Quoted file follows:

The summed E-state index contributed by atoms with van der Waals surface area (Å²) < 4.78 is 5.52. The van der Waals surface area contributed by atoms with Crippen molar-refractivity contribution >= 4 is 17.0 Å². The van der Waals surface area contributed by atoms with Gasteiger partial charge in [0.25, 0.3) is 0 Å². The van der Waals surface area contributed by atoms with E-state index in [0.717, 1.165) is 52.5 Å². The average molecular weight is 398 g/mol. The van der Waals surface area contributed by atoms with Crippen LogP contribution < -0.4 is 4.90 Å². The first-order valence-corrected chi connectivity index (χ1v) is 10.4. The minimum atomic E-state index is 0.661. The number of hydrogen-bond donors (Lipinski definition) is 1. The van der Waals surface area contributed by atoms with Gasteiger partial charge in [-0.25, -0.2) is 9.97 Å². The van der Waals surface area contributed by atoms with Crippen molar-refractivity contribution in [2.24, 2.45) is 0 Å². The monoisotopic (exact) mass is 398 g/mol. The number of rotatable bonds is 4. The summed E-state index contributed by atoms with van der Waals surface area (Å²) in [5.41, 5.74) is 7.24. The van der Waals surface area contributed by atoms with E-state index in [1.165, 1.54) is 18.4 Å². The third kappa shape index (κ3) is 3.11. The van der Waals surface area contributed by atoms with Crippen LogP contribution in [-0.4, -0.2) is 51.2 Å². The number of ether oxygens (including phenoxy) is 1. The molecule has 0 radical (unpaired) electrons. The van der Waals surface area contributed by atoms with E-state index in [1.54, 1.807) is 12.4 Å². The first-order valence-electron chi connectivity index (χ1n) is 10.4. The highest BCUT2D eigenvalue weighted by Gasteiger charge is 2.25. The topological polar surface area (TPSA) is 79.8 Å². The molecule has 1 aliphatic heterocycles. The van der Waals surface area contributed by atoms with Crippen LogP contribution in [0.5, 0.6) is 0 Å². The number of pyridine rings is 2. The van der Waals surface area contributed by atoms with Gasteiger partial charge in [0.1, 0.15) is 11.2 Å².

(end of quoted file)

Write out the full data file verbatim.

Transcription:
The summed E-state index contributed by atoms with van der Waals surface area (Å²) < 4.78 is 5.52. The van der Waals surface area contributed by atoms with Crippen molar-refractivity contribution >= 4 is 17.0 Å². The van der Waals surface area contributed by atoms with Gasteiger partial charge in [0.25, 0.3) is 0 Å². The van der Waals surface area contributed by atoms with E-state index in [0.717, 1.165) is 52.5 Å². The average molecular weight is 398 g/mol. The van der Waals surface area contributed by atoms with Crippen LogP contribution < -0.4 is 4.90 Å². The first-order valence-corrected chi connectivity index (χ1v) is 10.4. The minimum atomic E-state index is 0.661. The number of hydrogen-bond donors (Lipinski definition) is 1. The van der Waals surface area contributed by atoms with Gasteiger partial charge in [-0.25, -0.2) is 9.97 Å². The van der Waals surface area contributed by atoms with Crippen molar-refractivity contribution in [2.24, 2.45) is 0 Å². The monoisotopic (exact) mass is 398 g/mol. The number of rotatable bonds is 4. The summed E-state index contributed by atoms with van der Waals surface area (Å²) in [5.41, 5.74) is 7.24. The van der Waals surface area contributed by atoms with E-state index in [1.165, 1.54) is 18.4 Å². The third kappa shape index (κ3) is 3.11. The van der Waals surface area contributed by atoms with Crippen LogP contribution in [-0.4, -0.2) is 51.2 Å². The number of ether oxygens (including phenoxy) is 1. The molecule has 0 radical (unpaired) electrons. The van der Waals surface area contributed by atoms with E-state index in [1.54, 1.807) is 12.4 Å². The first-order valence-electron chi connectivity index (χ1n) is 10.4. The highest BCUT2D eigenvalue weighted by Gasteiger charge is 2.25. The topological polar surface area (TPSA) is 79.8 Å². The molecule has 1 aliphatic heterocycles. The van der Waals surface area contributed by atoms with Crippen LogP contribution in [0.5, 0.6) is 0 Å². The number of pyridine rings is 2. The van der Waals surface area contributed by atoms with Gasteiger partial charge in [0.1, 0.15) is 11.2 Å².